On Aug. 6, 2017, Velva Holcom’s 95-year-old heart decided it was finally time to rest, leaving our hearts full and grateful for the many years we had with her, and leaving a world that is a little less interesting without her in it. She died in Hood River, Ore., as she loved to live, surrounded by family telling stories and laughing.
Born Velva Maude Perkins (she always made a face when she said “Maude”) on Jan. 22, 1922, she lived for almost all of her life in Salem, Ore. Her elementary school report cards, all of which she kept, showed exemplary grades, especially in reading and writing. This served her well throughout her life — she rarely met a New York Times crossword she could not conquer, and Jeopardy! was no match for her (nor was anyone allowed to call between 7-7:30 p.m. on weeknights so that she could watch it in peace).
At 19, Velva moved to Portland to work for the telephone company and fell in love with a handsome and funny sailor who was home on leave. On March 1, 1944, she and Charles (Curly) Holcom got married. They settled in one of five farmhouses on the property where she grew up, her mother and her three sisters and their families living in the other four. She and her sisters raised their children and entertained grandchildren next door to one another. For many years, they grew strawberries in the fields behind the farms, and Velva and her sister Lila managed the planting and harvesting. Like many in her generation, Velva endured her husband being overseas in three different wars, raising her four children — Ruthann, Charles, Bruce, and Mark — often on her own. When the wars were finally over, Curly and Velva lived on the farm until 1993, when they moved to Salem Greene Estates. Curly passed away in 1999, after 55 years of marriage.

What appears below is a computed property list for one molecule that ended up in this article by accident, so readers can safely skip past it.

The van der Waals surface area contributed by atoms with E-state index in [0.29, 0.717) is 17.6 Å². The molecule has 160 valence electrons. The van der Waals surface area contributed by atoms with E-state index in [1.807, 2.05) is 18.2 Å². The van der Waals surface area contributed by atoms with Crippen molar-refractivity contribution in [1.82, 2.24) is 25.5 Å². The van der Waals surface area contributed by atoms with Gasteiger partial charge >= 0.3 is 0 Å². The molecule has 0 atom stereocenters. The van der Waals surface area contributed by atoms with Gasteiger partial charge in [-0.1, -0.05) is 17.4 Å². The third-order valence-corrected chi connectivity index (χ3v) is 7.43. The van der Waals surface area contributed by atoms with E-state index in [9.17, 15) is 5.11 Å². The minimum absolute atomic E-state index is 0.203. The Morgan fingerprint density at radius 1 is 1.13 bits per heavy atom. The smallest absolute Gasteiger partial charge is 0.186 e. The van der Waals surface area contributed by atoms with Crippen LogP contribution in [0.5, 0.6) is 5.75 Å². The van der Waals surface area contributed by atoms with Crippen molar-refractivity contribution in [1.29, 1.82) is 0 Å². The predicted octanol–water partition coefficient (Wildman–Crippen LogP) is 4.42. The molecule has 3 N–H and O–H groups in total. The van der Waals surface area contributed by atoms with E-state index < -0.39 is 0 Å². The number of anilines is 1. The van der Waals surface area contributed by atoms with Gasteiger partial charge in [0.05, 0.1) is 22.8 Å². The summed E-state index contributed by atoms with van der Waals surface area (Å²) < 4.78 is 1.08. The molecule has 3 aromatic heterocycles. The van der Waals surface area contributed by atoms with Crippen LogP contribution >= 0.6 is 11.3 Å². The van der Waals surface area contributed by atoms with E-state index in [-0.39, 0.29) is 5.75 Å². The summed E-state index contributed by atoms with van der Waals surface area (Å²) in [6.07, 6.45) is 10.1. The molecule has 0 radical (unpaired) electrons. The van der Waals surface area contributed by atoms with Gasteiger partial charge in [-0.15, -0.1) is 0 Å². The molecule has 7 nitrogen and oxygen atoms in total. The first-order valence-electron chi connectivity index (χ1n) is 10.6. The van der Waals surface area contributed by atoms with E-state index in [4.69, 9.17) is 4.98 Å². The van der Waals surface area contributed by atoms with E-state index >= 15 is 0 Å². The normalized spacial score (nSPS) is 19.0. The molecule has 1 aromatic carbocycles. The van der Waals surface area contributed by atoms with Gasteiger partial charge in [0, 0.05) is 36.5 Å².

Velva had many passions, including good music, murder mysteries, nature conservation (especially birds and trees), the quarter slot machines, and noisy card games. She was happiest when she had people around her, and was the social glue for all of her “clubs,” camping, pinochle, bowling, the Elks. In recent years, she delighted in her weekly Texas Hold ’Em games at the Salem Greene clubhouse, and until a few months before her death, made cookies for “the poker boys” every week and called her grandchildren to brag about her $5 winnings. She never met a stranger and within minutes would have someone’s life story completely memorized. She was as sharp as a tack to the very end, and on the day before she died, forgave her doctor in the ICU for causing her to miss Teen Jeopardy! (a rerun, she later admitted) and letting her dinner get cold because he explained everything to her so well.
She leaves behind not only her four children, but her nine grandchildren and eight great-grandchildren (with two more on the way), all of whom loved her beyond measure and will miss her so very much. Until the end, she made us laugh until we cried, and we vow to continue the tradition of noisy, happy family reunions with plenty of good food and endless card games in her honor.
We will be celebrating her life (not mourning her death, because she was ready to go and she always loved a good party) on Sunday, Sept. 3 at the Keizer Elks Lodge, 4250 Cherry Ave. NE, at 2:30 p.m. In lieu of flowers, please consider a donation to the Nature Conservancy to continue Velva’s legacy of giving back to the earth.
Arrangements are under the direction of Anderson's Tribute Center (Funerals • Receptions • Cremations), 1401 Belmont Ave., Hood River, Oregon 97031. A private ceremony to commit Velva’s urn with her husband at Willamette National Cemetery of Portland, Oregon will precede her memorial service. Visit www.AndersonsTributeCenter.com to leave a note of condolence for the family.
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